Forget Vaccines: If You’re Really Concerned About Autism, Become An Environmentalist

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Science does not say this will increase your child's risk of autism.

Despite humanity’s best interest, the ongoing hubbub about vaccines is not going away. For that, at least partially, you can thank those parents who still believe the Measles, Mumps, and Rubella (MMR) shot can cause autism.

While that belief has been frustrating — particularly for those exposed to the country’s growing measles outbreak — many have pointed out that those parents are, at the very least, well-meaning. The only reason they’re not vaccinating is because they want to prevent their child from what can sometimes be a difficult disorder.

The problem, of course, is that there isn’t any science to back up that well-intentioned concern. But fear not, benevolent ones: there is a scientifically valid cause you can get behind if you want to reduce the risk of autism, and it doesn’t mean potentially exposing anyone to measles. It’s environmentalism.

Yes, environmentalism, the ideology that life is improved by cleaner air, land, and water. You see, while the cause of autism is still unknown, most scientists believe that it is influenced by a combination of genetic and environmental factors, particularly the exposure to heavy metals like mercury. Genetics are pretty hard to change; comparatively, the quality of our environment is not.

As it turns out, the science linking pollution to increased autism risk is growing. In fact, just around the time the U.S. began its descent into what is now a large multi-state measles outbreak, scientists from the Harvard School of Public Health published new peer-reviewed research in the journal Environmental Health Perspectives — the first nationwide study examining the link between air pollution and autism.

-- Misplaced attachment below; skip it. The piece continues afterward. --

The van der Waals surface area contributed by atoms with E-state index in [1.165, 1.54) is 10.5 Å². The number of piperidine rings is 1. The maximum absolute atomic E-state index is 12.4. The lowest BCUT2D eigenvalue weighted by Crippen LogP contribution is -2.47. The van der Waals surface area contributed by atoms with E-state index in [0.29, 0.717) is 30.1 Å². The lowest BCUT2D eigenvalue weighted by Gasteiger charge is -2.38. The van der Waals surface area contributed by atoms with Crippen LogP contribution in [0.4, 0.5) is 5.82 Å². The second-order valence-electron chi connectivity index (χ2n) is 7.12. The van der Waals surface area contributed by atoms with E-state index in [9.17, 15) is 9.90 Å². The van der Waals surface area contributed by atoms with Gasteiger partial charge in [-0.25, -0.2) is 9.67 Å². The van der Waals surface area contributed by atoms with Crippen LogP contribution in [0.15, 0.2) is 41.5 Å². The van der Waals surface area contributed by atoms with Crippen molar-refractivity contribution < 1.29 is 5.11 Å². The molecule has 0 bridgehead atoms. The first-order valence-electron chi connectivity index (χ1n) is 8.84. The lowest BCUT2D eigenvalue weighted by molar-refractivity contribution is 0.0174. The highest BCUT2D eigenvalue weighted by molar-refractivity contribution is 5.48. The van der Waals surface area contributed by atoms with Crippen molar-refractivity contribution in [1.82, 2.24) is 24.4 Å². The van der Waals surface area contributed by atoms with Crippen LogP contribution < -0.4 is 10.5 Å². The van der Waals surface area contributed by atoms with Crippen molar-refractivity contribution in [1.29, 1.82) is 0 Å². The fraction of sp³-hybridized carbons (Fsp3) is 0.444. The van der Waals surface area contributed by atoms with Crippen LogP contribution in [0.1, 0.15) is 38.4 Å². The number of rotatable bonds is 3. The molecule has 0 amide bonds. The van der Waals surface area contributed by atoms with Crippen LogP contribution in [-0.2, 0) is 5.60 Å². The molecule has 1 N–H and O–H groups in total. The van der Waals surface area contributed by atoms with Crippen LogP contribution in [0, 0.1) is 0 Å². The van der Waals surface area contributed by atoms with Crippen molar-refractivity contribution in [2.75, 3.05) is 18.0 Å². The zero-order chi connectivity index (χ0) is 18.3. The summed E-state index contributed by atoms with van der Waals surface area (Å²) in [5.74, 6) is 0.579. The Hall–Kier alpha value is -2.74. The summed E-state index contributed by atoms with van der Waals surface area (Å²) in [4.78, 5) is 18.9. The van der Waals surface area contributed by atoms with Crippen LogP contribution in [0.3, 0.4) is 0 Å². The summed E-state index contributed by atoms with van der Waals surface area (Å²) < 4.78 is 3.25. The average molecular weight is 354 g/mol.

The study, which took ten years to complete, focused on 245 children with autism and 1,522 children without it, all with mothers who did not move after giving birth. That way, the researchers could track exposure to pollution before, during, and after pregnancy. (A really great description of the study’s full methodology can be found here, from Emily Gertz at TakePart).

Using air quality data from the U.S. Environmental Protection Agency, and taking into account how far away the mothers lived from highways, power plants, etc., the scientists found mothers exposed to pollution before or after pregnancy only seemed to be weakly associated with autism risk. But while pregnant, mothers who were exposed to high levels of fine particle pollution (PM2.5) — particularly in the third trimester — had a greater-than-normal odds of her child having autism.

“We are confident saying that air pollution is a risk factor for autism,” Michael Rosanoff, director of public health research at the group Autism Speaks, told Gertz. Rosanoff’s group helped fund the study.

The Harvard study is the latest, but certainly not the only, study linking PM2.5 pollution to autism risk (which, it should be noted, is not the same as saying pollution causes autism. It’s just that the statistical risk is increased. The science is not yet there for causation). A study published last year found a significant association between autism and “harmful environmental factors.” In 2012, University of Southern California researchers found that California children exposed to more air pollution had higher rates of autism.

The science is not perfect. As Laura Blue noted in a piece exploring the autism-pollution link for Time magazine, the studies do not imply causation, which “ultimately raise as many questions as they answer,” she writes. “It’s not clear how or why the chemicals we breathe may affect development and autism risk, for example, although the researchers suggest that pollutants may impact both neurological development and inflammation, which can damage the lining of blood vessels in the brain and compromise the blood-brain barrier.”

Still, the body of research linking autism risk to air pollution is astoundingly more robust than the literal non-body of research linking it to vaccines. And PM2.5 — the tiny particles found in smoke and haze and emitted from power plants, cars, and other industries — is already known to be harmful in many other ways. Because the particles are so small, the EPA says they can penetrate the deepest parts of the lungs, triggering respiratory and cardiopulmonary problems. PM2.5 also contributes to visible pollution haze and acid rain.

So if you really want to fight something that might increase children’s risk of autism, fight for tighter regulation on power plant emissions. Rally for ozone and smog reductions, buy an electric car, advocate for renewable energy and clean infrastructure. Become an environmentalist.

But for God’s sake, vaccinate your children.